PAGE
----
Dancehall hardcore deejay Sharrie is promoting her latest single, Danger in Your Eyes, featuring Gyptian. Released on the Voiceful Records imprint last year, the song has been steadily gaining favour with disc jockeys and has popped up on a lot of reggae street mixes recently.
“The song just suddenly caught momentum is playing a lot on IRIE FM, RJR and Suncity Radio, on stations as far away as Europe, Gambia, Ghana and Nigeria. I am just overwhelmed at all the support and want to thank Gyptian for giving me this opportunity,” the artiste whose real name is Tamara Laoe, said.
The song is currently available for download on iTunes, Spotify, and all major music outlets. The song is the first track from her debut EP which will be released this Summer, and which feature a number of collaborations with artistes such as Half Pint, and others.
She will be doing a video for the ‘Danger in Your Eyes’ song in April.
In the meantime, Sharrie is devastated by the murder of 20-year-old Khanice Jackson and wants the Government to enact stricter legislation and dedicate more resources to protect the country’s women and girls.
She believes it is high time for law enforcers to give greater attention to sex crimes.
“I am a woman, so every time a woman or young girl is killed or hurt by a rapist, or paedophile, it cuts me deep,” Sharrie said.
“Jamaican society doesn’t support rape, but there are predators from every sector of society that walk among us. So I have to big up all the dancehall and reggae artistes and producers who are using their platforms to condemn the acts and raise awareness around the killings. Violence against women must stop now.”
Her comments come against a backdrop of heightened advocacy against violence meted out to women, especially high profile murders of women, and a rash of disappearances involving young girls. On March 24, Khanice Jackson left her home in Independence City, Portmore, St Catherine, for work and two days later her body was found in the vicinity of Dyke Road. A 50 year old man Robert Fowler was arrested.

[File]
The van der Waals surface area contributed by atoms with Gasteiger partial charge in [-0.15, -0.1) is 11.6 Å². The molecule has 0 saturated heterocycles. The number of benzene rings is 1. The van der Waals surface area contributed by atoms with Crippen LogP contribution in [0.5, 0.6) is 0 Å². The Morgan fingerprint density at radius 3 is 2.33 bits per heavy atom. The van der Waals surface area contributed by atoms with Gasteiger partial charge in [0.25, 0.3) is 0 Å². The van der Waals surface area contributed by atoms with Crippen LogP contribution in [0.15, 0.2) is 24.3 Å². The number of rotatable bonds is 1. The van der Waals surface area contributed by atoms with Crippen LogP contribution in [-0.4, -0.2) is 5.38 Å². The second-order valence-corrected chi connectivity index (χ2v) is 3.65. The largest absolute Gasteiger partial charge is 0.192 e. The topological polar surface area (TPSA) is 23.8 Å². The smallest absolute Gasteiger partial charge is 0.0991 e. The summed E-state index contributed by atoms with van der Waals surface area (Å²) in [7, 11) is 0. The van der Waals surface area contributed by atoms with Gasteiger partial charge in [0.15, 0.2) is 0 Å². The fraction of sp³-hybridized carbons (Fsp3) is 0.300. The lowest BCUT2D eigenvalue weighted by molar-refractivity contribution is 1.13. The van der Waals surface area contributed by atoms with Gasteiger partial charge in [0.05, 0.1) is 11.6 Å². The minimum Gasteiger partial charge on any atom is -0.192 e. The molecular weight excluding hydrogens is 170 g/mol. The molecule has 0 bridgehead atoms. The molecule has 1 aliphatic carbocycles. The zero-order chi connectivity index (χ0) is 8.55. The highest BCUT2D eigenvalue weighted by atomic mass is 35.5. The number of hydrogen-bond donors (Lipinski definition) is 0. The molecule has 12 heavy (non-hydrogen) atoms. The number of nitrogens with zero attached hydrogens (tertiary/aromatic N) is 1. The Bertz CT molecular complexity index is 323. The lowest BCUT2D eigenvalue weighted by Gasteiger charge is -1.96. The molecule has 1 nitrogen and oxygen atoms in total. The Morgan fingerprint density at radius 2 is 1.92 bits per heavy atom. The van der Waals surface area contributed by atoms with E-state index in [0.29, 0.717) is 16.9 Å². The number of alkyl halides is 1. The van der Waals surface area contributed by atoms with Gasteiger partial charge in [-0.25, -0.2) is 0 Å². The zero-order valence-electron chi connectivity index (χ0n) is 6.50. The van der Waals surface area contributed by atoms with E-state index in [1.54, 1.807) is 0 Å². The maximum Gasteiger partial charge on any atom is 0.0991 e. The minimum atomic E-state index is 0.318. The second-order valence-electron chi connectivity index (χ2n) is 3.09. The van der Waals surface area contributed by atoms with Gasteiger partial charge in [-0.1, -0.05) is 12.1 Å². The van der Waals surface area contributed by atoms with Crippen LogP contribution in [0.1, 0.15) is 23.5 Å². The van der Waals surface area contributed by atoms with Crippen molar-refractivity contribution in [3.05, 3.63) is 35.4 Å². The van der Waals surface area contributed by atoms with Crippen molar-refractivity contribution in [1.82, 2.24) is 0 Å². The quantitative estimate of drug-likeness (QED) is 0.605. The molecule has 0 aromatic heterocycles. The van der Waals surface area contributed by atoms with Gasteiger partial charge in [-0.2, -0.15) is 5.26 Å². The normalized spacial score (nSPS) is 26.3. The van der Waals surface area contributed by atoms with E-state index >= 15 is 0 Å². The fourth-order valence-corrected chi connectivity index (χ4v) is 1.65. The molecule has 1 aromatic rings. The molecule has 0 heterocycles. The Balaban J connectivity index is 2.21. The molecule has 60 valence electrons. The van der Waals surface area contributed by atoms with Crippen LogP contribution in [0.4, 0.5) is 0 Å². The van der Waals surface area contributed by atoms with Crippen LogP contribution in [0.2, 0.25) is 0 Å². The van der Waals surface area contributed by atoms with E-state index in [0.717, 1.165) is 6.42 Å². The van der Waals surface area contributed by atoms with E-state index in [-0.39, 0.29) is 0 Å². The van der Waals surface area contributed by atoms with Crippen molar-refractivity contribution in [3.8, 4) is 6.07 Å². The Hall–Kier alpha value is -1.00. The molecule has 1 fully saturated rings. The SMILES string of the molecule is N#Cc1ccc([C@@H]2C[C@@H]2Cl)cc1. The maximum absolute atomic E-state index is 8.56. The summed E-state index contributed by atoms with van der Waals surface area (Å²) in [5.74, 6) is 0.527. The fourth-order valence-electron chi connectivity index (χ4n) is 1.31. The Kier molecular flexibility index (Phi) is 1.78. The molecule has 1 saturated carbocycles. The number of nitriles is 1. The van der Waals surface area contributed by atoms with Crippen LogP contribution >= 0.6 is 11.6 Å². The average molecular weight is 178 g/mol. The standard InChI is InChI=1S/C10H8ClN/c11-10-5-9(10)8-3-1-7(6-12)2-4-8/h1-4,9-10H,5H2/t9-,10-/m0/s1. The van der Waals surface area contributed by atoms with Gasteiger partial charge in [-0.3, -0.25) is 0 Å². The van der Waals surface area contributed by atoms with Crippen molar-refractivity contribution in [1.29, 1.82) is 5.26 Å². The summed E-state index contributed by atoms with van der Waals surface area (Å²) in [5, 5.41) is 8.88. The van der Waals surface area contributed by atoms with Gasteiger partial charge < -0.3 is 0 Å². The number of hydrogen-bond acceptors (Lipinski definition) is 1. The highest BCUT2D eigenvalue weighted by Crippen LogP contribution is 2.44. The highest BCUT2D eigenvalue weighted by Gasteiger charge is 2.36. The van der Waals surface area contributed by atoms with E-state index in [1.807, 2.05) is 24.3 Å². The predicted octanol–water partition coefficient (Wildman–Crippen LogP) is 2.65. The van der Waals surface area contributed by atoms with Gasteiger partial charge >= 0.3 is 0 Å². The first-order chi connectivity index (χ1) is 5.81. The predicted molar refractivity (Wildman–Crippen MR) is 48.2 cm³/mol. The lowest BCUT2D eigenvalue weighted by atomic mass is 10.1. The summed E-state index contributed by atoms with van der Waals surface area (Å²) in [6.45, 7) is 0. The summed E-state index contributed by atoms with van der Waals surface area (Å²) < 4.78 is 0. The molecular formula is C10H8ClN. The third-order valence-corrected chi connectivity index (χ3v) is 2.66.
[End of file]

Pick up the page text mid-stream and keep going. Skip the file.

Interestingly, the number of cases of rape reported to the police has been declining steadily over the last decade, but women’s advocate are concerned that the official figures do not reflect the reality on the ground.
The Ministry of National Security’s Research Evaluation Unit has compiled official figures which show rape leading a decrease in most serious crimes since 2013, with murders and shooting being the exceptions. The number of rape cases reported declined from a high of 863 in 2013 to 442 in 2017. The decline has continued steadily, and this year, there has been a 48.4 per cent decline in the reported incidents of rape in the first three months of the year, according to statistics recorded between January 1 to March 20, 2021.
There have been 82 rapes reported, a decline of 48.4 per cent when compared with the corresponding period of 2020 when there were 159 rapes reported. The St. Mary police division reported no cases of rape, while St. Andrew Central had only two rapes reported, a decline of 84.6 per cent.
Only three police divisions, Manchester, St. Catherine North and Kingston West showed marginal increases in rapes, with St. Catherine North leading the way with 14.
“I still feel that the number of reports of rape, incest and paedophilia is under-reported, especially with COVID-19 with a lot of girls, boys and women stuck at home with their rapists and abusers. The schools are closed, there is no safety valve. CISOCA needs more resources, a hotline, something, Khanice was an extreme case, but a lot of other abuses are happening,” Sharrie said. Sharrie grew up in the tough Park Lane area of Red Hills Road, St Andrew and attended St. Andrew Technical High where her musical talent began to blossom. Upon graduating, she voiced her first single, Champion Lover, in 2008 for Voiceful Records, and since that time, she has been building a steady social media following, penning songs that tap into the gritty vibe of dancehall music.
“Look out for Sharrie, I am the danger in your eyes,” she said.